7 Tips for Controlling and Preventing Employee Absenteeism
by Caron_Beesley, Community Moderator
- Created: December 15, 2011, 6:52 am
- Updated: March 2, 2012, 3:13 pm
Absenteeism in the workplace is a problem all managers encounter, and although absences are often due to legitimate reasons, they can get out of control if they’re not managed carefully.
Persistent unexcused absenteeism, particularly when it involves just a few individuals, not only lowers productivity and increases everyone else’s workload, but it can precipitate a sour atmosphere in the workplace. It’s something that needs to nipped in the bud.
Statistics vary on the monetary impact of absenteeism, but the U.S. Bureau of Labor Statistics says it tends to be highest among service occupations, such as healthcare, food service, cleaning, and so forth, and administrative staff.
Absences occur for many reasons – burnout, stress, low morale, job hunting, etc. – and need to be addressed quickly. The following tips may help:
1. Is the Absence for Genuine Reasons?
Ever wondered if there was a good reason behind that call you just got from an absent employee excusing himself from work for the day? Often there is a genuine reason and your gut instinct can guide you on this one. However, if you are noticing an excessive pattern and finding it hard to take your employee’s word for it, then it’s time to take action. If an employee is simply not bothering to show up or give you advance notice, then an intervention is essential. Start keeping a paper trail and records of absences.
2. Give Absent Employees an Opportunity to Explain Themselves
The first thing you can do is give employees an opportunity to explain themselves. When they return to work, have a one-on-one discussion about their absence and express your concern. This is not a disciplinary discussion, but more of a fact-finding mission. Your goal is to understand what’s happening and try to solve the issue. For example, if stress is a factor, then you may need to discuss strategies that can help, such as shifting workloads, reducing responsibilities, etc.
Very often, employees are pleased that they have been given an opportunity to air their problems or grievances. But be warned, you may learn things that you don’t want to hear, particularly if it turns out that your management style is the problem. Try to remain objective during the discussion and use it as a platform to change things.
3. Put a Performance Improvement Plan in Place
If the tactic above doesn’t work, then you need to put a performance review plan in place that sets specific goals for improvement, attendance being one of them. Put the plan in writing and clearly explain the timeframe of the plan and the consequences of not fulfilling its requirements.
4. Develop and Communicate a Clear Leave / Sick Leave Policy
A written policy won’t stop absenteeism, but it will help you deal with it more effectively. It will also demonstrate to all employees that you don’t tolerate absenteeism. Use the document to clearly explain paid and unpaid leave policies and the consequences of unexcused absences. If you have a company newsletter or intranet, use these to promote your policy.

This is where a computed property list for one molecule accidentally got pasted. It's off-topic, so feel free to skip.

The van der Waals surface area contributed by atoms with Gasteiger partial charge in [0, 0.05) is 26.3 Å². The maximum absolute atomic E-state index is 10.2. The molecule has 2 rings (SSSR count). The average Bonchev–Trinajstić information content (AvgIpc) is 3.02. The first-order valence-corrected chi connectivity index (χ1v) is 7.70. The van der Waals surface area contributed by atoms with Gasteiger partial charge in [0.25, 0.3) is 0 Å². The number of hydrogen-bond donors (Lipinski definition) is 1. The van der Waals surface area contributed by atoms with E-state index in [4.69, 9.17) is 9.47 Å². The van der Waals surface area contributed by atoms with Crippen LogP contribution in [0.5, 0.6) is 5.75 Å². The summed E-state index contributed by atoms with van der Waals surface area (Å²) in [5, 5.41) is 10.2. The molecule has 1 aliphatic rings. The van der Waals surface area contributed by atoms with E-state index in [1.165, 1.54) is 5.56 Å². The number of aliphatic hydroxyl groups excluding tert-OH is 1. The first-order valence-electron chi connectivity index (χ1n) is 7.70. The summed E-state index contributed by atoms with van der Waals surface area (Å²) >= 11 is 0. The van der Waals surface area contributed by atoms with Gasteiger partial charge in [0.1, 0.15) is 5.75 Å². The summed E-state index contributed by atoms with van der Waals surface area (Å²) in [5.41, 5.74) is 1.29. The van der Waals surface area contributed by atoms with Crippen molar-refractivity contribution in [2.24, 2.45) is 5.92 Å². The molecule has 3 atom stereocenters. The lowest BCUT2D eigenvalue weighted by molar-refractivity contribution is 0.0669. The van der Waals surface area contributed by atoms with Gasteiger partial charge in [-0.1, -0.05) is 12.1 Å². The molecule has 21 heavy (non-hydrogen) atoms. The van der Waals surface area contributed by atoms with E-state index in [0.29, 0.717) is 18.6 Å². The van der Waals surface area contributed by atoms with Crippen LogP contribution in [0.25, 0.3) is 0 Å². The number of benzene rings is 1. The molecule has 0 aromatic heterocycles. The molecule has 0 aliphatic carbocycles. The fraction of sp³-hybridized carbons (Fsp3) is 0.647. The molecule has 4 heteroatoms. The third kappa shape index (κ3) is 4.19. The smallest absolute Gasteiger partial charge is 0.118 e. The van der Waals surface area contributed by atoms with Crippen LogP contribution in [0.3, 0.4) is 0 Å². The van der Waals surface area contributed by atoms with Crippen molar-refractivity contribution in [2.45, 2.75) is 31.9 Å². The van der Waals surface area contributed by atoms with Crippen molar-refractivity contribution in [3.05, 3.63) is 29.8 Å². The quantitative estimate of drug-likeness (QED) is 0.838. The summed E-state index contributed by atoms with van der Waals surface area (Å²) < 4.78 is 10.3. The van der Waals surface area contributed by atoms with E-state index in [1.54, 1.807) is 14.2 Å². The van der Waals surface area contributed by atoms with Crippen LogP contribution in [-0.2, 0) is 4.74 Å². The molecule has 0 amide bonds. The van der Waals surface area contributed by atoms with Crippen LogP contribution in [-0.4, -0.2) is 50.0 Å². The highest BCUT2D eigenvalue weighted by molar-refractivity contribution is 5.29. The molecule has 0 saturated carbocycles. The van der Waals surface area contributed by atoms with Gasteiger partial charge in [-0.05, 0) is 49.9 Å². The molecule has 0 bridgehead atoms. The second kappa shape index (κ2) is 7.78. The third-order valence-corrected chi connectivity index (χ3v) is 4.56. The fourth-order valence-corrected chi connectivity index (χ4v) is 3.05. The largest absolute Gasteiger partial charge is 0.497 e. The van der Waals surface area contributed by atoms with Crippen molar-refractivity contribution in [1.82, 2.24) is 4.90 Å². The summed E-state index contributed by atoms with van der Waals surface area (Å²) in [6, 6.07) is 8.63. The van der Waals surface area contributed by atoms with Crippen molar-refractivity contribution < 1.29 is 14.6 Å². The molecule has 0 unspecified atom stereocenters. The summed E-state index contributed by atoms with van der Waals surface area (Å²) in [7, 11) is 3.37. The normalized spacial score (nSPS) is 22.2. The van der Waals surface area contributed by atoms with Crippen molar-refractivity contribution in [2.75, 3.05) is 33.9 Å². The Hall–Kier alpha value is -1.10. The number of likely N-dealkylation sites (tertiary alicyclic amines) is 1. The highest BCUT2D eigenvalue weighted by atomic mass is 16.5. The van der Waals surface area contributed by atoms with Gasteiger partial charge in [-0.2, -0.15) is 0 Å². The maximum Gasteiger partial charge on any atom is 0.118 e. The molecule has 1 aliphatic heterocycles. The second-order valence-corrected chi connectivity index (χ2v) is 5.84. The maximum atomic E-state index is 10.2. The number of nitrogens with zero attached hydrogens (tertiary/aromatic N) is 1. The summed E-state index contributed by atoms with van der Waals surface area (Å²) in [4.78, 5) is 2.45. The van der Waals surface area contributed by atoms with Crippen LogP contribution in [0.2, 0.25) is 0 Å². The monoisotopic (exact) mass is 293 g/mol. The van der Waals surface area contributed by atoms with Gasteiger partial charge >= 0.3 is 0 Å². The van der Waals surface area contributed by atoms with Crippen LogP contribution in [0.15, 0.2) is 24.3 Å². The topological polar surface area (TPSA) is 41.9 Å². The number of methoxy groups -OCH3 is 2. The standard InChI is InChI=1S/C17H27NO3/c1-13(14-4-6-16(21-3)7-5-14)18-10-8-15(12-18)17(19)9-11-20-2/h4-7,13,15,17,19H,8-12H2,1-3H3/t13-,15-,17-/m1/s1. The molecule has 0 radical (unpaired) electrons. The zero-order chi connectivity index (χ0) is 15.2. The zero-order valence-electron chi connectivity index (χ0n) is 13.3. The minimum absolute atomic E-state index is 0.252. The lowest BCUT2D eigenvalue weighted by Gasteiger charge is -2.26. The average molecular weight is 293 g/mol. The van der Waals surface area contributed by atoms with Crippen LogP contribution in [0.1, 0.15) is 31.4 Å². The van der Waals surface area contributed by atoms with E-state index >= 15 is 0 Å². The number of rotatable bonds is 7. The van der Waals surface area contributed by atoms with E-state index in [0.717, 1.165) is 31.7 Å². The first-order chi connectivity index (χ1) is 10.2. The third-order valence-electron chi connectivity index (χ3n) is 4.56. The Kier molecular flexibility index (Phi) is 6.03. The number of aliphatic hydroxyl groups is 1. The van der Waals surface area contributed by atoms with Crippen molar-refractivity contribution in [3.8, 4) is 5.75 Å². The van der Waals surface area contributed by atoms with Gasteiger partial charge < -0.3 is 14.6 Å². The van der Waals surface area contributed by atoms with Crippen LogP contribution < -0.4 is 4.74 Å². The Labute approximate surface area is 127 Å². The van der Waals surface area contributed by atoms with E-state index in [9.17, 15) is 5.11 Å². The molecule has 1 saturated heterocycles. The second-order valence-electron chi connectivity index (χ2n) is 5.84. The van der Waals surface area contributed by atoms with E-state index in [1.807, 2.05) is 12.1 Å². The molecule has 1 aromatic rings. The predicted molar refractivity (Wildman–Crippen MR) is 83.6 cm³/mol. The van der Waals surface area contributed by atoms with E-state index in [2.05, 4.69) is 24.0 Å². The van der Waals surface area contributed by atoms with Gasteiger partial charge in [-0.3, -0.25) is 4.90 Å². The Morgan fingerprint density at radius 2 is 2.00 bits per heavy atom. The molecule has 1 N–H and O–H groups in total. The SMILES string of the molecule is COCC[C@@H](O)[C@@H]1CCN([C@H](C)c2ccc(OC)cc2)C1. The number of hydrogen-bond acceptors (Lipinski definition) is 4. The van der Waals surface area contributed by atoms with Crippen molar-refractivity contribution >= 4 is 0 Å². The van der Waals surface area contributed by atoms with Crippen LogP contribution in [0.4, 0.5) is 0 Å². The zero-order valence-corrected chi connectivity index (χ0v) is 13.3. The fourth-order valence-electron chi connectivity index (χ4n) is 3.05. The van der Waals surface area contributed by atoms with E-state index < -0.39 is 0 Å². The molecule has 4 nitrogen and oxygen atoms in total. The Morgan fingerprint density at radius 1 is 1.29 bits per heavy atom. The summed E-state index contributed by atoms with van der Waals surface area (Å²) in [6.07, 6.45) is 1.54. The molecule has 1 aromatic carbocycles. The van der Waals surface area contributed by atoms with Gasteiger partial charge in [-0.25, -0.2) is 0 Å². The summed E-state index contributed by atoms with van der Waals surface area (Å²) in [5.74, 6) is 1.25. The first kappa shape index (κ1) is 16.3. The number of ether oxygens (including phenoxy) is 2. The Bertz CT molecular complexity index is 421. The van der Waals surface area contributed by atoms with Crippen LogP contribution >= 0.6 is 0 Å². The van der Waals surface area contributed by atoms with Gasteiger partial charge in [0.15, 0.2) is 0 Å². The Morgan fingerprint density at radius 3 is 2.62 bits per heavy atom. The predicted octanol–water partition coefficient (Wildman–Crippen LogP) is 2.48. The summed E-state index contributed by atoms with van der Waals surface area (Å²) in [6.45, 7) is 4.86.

Note that the law doesn’t require you to provide common leave benefits, but it does require employers to provide leave under the Family and Medical Leave Act (FMLA). Be sure you know what the law is. Read more about the FMLA leave entitlement qualifying medical events in SBA’s Employee Benefits Guide (scroll down to “Leave Policy”).
5. Assess your Management Style
It’s hard to acknowledge, but one of the more common reasons for employee dissatisfaction is management style. Could your style be encouraging employees to harbor grudges or lose morale? Step back and assess what you can do differently. Is your open door policy really that open? Do employees really feel valued? Plan on setting side more management time for your team, discuss their professional goals, and share your vision for the continued growth of your business and their role in it. For tips on assessing your management style and ideas to shake it up some, read 4 Tips for Effective and Inspiring Business Leadership.
6. Consider Introducing Incentive Plans
While their are no guarantees that you can control absenteeism, initiatives such as incentive plans and programs such as flex-time, wellness programs, and project completion perks, are proven to increase morale and productivity. They also send a clear message to your employees that they have a recognized and valuable role to play in your business as a whole. The following articles have tips on how to recognize, nurture, and incentivize employees:
- Get More from Your Team - 5 Employee Incentive Program Ideas That Pay Off
- Recognizing Performance in a Tough Economy: How to Best Reward Stand-Out Employees
7. Terminating Repeat Offenders
If you’ve exhausted all these intervention measures and aren’t seeing improvement, then termination may be your only option. Follow your HR policy to the letter on this one and refer to the law as it pertains to terminating employees, final pay checks, and more.
- Employee Benefit Plans: What's Law and What's Optional
- Can an Employee Be Fired for Taking Extended Sick Leave?
- How to Deal with Difficult Employees in the Small Business Workplace
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